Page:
In this case, we want a piece of Mars - courtesy of the Curiosity Mars Rover and its little drill. For the first time, a remotely controlled craft has drilled into a rock on another planet. This was not a core sample type of drill, but it got some fine powder out of the rock from a depth of a couple of inches. The dust samples will be analyzed on board the rover.
NASAThe sample comes from a fine-grained, veiny sedimentary rock called "John Klein," named in memory of a Mars Science Laboratory deputy project manager who died in 2011. The rock was selected for the first sample drilling because it may hold evidence of wet environmental conditions long ago. The rover's laboratory analysis of the powder may provide information about those conditions.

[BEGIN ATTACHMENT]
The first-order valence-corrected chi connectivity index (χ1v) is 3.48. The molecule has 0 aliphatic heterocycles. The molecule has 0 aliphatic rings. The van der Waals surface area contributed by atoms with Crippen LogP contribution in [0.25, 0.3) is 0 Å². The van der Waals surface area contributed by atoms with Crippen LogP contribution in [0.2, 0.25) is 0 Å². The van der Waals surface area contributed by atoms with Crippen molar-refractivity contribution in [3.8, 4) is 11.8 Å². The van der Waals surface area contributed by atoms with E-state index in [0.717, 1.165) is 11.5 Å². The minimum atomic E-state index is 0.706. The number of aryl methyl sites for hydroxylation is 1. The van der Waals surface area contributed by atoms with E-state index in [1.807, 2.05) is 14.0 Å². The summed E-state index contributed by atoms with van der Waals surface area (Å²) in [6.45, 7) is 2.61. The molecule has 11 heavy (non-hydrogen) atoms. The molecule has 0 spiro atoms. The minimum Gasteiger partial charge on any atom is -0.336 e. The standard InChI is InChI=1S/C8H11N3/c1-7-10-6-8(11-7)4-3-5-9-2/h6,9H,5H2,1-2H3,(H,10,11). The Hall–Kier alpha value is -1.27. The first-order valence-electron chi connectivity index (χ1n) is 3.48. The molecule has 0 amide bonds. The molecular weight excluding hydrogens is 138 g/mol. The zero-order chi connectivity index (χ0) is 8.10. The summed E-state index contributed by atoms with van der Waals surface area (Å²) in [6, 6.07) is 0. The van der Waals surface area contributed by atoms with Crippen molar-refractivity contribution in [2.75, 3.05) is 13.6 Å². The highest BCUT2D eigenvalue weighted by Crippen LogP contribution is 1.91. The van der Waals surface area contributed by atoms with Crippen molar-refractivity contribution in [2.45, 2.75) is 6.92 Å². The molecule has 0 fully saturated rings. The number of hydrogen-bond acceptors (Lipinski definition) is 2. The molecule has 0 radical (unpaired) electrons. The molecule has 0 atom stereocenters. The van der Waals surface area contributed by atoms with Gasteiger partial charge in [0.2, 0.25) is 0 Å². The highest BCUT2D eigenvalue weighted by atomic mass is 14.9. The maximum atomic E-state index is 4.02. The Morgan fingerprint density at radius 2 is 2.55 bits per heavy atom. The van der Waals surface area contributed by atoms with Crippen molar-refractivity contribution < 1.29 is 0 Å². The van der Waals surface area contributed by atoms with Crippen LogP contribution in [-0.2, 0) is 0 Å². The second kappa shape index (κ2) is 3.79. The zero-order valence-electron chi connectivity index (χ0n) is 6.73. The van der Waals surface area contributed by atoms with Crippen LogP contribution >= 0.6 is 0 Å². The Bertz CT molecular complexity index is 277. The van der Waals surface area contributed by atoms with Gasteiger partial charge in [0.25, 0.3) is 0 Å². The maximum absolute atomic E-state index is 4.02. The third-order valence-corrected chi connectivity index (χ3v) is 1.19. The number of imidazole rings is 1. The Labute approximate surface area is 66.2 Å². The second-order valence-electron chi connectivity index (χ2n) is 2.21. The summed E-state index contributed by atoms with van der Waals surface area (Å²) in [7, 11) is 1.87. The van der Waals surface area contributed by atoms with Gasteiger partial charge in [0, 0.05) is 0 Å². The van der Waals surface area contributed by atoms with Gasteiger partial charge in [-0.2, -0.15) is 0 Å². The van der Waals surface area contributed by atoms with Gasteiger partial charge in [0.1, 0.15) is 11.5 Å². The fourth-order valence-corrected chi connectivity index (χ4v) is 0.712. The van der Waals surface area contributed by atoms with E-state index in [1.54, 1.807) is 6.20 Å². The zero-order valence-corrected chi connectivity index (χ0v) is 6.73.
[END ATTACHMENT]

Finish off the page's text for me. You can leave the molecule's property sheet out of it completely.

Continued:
|Dust from drilling waiting to be analyzed|